While "The Soft Room" doesn’t deal with religion, it does pick up on those last themes. There’s a certain kind of grandioseness that can strike people when they feel they’re not like everyone else (and who doesn’t feel that at some point?). Since Meg can’t feel pain, it’s natural for her to feel superior, but that’s only if she can continue to believe that she’ll survive everything. And a sense of superiority always raises a question about how valuable one would be without the special talent, the great looks, the impressive intelligence. What would she be without this gift?

And while Meg believes she’s better than everyone else, it’s Abby who actually sets her limits. Meg needs Abby. And it’s obvious that Abby will be better off without this twin she must always protect and defend. Abby forces Meg to be responsible, and with that she learns morality as well.

Moral tests hover throughout the book—not merely Meg’s actions, but animal testing, money for research, how to make a difference in the world. Abby is the center of the moral world, so it’s no surprise that Abby takes over for Meg in so many ways. She’s Meg’s conscience.

I became a vegetarian while taking freshman biology at Long Island University (we had to dissect a fetal pig). I majored in English and later got my Master’s degree there as well. My undergraduate years were a bolt of excitement—the discussions, the readings, the teachers were a radical departure for me. It was the late sixties, and the world was changing, and we all felt we would have a hand in what it would become. I marched on Washington, marched in antiwar rallies around the city, went to the sit-ins, the be-ins, the happenings. We felt empowered and morally superior and invincible. But those years passed, and I had to work and the world didn’t change very much.

I dropped out of school for a year and worked on Wall Street. I went back, finished my degree, worked at Dell Publishing’s crossword department for a year, then went back and got my master’s degree in English. While I was in school I worked odd jobs, at bookstores and import shops. I lived in the East Village and kept finding cats to rescue. I moved into publishing jobs, staying for a few years to pay off my debts and then quitting to have time to write. But I wasn’t really writing anything interesting.

I wrote a few novels that were high-minded and static and sat in a drawer and then I began writing short stories. I loved Dostoyevsky and Bronte and Austen and Marquez, and it was Marquez’s freedom that influenced me the most. In his world, people levitated. Literature was moving out of Minimalism and into Magic Realism, and that’s where I was moving too, whether at the front of the crowd or in the rear didn’t matter.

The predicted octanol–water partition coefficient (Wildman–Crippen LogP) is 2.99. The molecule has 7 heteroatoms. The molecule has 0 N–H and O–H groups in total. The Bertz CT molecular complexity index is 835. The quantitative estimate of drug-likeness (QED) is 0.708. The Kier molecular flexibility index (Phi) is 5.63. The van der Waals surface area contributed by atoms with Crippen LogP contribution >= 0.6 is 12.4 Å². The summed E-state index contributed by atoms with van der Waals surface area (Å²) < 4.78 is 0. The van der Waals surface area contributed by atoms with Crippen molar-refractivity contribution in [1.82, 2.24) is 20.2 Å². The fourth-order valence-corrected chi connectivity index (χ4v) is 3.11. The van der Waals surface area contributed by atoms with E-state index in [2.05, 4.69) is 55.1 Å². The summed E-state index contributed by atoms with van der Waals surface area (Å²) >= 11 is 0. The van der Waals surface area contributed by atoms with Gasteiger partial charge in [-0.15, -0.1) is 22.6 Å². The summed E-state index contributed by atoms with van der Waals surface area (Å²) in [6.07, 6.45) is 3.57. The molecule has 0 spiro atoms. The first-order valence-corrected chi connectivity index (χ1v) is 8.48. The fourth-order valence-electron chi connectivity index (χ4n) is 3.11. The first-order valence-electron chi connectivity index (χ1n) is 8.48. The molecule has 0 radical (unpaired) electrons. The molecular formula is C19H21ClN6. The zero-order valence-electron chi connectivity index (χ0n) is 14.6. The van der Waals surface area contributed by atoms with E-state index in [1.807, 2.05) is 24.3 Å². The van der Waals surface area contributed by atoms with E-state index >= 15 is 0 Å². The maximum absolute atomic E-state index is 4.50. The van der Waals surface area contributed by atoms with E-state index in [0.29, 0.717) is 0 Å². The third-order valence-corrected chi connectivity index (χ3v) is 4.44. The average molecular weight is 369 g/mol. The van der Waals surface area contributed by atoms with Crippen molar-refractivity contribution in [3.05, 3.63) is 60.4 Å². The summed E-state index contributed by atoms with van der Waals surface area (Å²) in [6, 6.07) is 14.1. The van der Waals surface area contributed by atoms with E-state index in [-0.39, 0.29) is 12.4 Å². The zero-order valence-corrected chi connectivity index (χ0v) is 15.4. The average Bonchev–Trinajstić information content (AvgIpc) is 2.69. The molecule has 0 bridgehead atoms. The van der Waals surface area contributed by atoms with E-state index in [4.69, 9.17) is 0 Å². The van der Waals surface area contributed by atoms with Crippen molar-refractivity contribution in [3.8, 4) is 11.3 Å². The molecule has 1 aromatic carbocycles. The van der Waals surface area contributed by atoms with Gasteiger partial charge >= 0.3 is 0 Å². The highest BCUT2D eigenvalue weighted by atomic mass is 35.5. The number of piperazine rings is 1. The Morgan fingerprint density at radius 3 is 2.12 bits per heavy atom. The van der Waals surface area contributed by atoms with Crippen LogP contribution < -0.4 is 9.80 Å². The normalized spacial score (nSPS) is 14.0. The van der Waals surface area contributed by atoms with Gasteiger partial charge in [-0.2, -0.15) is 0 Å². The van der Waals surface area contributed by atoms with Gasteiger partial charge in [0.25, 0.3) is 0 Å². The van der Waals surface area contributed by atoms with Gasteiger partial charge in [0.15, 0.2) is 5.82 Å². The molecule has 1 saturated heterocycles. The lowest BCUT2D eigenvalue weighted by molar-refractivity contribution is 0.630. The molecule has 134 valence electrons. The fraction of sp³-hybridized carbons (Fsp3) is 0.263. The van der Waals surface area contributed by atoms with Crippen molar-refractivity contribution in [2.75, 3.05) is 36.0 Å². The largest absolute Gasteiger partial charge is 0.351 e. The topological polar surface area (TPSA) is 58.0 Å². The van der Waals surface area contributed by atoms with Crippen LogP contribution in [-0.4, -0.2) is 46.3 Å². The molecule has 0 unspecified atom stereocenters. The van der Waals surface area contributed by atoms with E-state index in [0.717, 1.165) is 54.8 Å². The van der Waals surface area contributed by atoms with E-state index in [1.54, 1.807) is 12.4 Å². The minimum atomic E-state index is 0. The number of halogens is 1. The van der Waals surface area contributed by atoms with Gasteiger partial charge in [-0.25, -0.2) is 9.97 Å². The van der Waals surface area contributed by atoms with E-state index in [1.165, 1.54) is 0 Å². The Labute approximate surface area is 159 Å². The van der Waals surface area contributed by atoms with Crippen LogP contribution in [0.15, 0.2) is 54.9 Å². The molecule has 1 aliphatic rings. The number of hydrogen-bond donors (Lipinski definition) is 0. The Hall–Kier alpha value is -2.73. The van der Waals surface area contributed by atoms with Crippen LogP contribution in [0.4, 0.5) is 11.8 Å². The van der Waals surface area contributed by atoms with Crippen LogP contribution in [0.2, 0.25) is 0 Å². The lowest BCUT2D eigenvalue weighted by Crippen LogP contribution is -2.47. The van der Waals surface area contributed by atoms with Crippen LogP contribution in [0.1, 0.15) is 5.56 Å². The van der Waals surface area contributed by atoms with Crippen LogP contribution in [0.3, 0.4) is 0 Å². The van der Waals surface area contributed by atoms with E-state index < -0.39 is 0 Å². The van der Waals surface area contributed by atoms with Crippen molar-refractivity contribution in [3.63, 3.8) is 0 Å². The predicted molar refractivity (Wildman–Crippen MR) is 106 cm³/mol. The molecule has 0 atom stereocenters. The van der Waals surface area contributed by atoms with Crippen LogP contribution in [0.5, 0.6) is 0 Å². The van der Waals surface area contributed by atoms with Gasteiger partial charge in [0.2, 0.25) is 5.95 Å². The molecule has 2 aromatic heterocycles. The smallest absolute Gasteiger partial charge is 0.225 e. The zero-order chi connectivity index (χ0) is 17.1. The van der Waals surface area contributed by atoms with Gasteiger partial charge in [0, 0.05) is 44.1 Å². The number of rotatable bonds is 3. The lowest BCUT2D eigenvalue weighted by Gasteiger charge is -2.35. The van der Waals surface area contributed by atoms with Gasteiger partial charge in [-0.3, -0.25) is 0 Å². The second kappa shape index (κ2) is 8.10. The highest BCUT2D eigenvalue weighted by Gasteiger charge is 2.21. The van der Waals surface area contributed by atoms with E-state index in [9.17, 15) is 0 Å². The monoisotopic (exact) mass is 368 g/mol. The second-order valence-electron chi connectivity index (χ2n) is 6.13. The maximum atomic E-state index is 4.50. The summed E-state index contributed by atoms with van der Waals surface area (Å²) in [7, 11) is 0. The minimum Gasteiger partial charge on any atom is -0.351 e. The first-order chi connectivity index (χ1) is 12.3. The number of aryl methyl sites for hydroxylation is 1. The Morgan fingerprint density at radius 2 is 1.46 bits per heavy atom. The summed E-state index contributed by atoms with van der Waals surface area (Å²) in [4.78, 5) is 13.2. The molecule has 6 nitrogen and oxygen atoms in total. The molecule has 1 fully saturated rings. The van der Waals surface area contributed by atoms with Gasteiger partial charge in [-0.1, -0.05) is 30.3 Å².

I began publishing stories in the mid-80s. I would work on a novel and then switch to stories as I let the novel simmer in my head. I loved short stories—the form seemed perfect for me, the piece of reality where a character’s expectations soared or went sour. And I began to love the long pace of a novel, the way it stays with me for a few years and the way I can meditate on it at odd moments—driving, walking, sitting, staring. It’s an alternate universe that takes on more tangibility over time. It takes 2-3 years for me to get from idea to finished novel, and the amount of time involved allows for a lot of idea development, a lot of testing out plots and endings.

I’m more a plot person than a character person, so The Soft Room is unusual in its detailed examination of the twins’ lives, My next book, Journey to Bom Goody, leans more to the idea-driven, plot-driven, anything-is-possible world, which is where I like to be. Apparently it suits me.

In 1995, my first collection of stories was published by the University of Missouri and the New York Times review called it "haunting and quirky." In 1998, one of my stories won an O. Henry award. In 2003 an anthology on snake tales included a story of mine, and this year one of my books was a finalist for Barbara Kingsolver’s Bellwether Prize. I’ve published over 30 stories and I have a lot more. The world surprises me; and I write about it.





A collection of marvelously diverse tales about serpents

Odd. Offbeat. Original. Funny. The New York Times called this collection "haunting and quirky."